'Killers of the Flower Moon' review: Scorsese delivers another triumphant knockout
Courtesy of Paramount/Apple TV
A tale of blind, willful ignorance and one of bumbling ineptitude at the hands of the white man thirsting for a birthright that doesn’t belong to him, Martin Scorsese’s epic odyssey “Killers of the Floor Moon” tells the tragic (and true) story about the 1920s slaughter of innocent Osage men and women after they were relocated atop one of the richest oil deposits in the country. How’s that for irony? The United States assumed when they forced Osage natives from their homes in Kansas around the 1870s to a permanent residency in Oklahoma, that it was a useless plot of land. It wasn’t and Scorsese’s sprawling film explores the power dynamics at play with how quickly Americans mobilized to “assist” in the handling of assets (at one point valued at $30 million dollars), which included a racist conservatorship program that appointed someone to oversee the disbursement of funds because they believed Native Amercians weren’t component enough.
Even with that guardrail in place, it didn’t thwart the “criminal masterminds” at the center of the film. I hesitate to even use those words because the two cronies (played with heft and unwavering tenacity by frequent Scorsese collaborators Leonardo DiCaprio and Robert De Niro) weren’t all that smart. In fact, they were kind’ve stupid, and yet they believed, because of how race dynamics and wealth worked in the United States, they would likely face no repercussions for their crimes, which involved murdering some 60+ red blooded Osages, and if Scorsese’s movie tells us anything over its three hour and 26 minute runtime, they weren’t completely wrong.
Yes, the movie is lengthy (and much hoopla has been made about it via clickbait articles), but there’s a reason and Scorsese has ensured an authentic cinematic experience. He’s trying to capture a slice of important historical importance and with that requires patience and context. So that when the final drum note lands, you feel the weight of what’s just unfolded and have a slight understanding of how these atrocities went unnoticed and fueled hateful rhetoric and behavior that’s spanned generations. Sure, you might be asking why Scorsese, by definition a white man, should be telling this story, but if you think he’s trying to sell a narrative with a savior complex, I’ve got some land in Florida to sell you.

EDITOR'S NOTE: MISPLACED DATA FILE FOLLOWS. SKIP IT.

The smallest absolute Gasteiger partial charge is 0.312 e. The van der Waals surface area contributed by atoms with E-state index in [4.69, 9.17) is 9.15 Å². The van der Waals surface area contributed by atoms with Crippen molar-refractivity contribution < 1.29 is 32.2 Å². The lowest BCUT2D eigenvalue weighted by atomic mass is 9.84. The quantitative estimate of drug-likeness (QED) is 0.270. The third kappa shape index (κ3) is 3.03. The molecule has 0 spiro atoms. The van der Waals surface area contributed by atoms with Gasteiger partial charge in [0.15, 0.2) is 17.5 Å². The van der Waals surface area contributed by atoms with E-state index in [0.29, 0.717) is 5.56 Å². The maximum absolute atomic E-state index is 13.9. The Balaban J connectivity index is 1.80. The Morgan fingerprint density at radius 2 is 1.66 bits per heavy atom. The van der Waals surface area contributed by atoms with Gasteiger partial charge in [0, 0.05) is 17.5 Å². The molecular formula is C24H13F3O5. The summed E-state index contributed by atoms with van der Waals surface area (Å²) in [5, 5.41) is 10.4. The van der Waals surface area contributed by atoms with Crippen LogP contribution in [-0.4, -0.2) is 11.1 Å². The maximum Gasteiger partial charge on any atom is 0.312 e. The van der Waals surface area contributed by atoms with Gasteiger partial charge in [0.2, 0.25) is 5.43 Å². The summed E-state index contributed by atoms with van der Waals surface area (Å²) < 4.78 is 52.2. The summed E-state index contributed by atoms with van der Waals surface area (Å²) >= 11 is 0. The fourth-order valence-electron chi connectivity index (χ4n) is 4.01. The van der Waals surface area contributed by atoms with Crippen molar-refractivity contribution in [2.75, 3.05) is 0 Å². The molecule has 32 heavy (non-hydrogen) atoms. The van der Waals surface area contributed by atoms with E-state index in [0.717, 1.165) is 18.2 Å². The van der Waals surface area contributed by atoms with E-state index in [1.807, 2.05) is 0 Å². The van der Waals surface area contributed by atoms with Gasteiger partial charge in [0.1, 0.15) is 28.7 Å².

This movie doesn’t do any favors to the sadistic men who methodically hedged their way into the Osage tribes and sees right through their moral code. It begins with the slack jawed, Ernest Burkhart (DiCaprio) returning to his hometown of Fairfax, Oklahoma after being discharged near the end of World War I. But it’s not the same as he left it: from the moment he steps off the train, the Osage population is now basking in their wealth with desperate white men from all across the country trying to get a piece of the pie anyway they can. Either via selling family portraits for a substantial markup or just good ole fashion solicitation.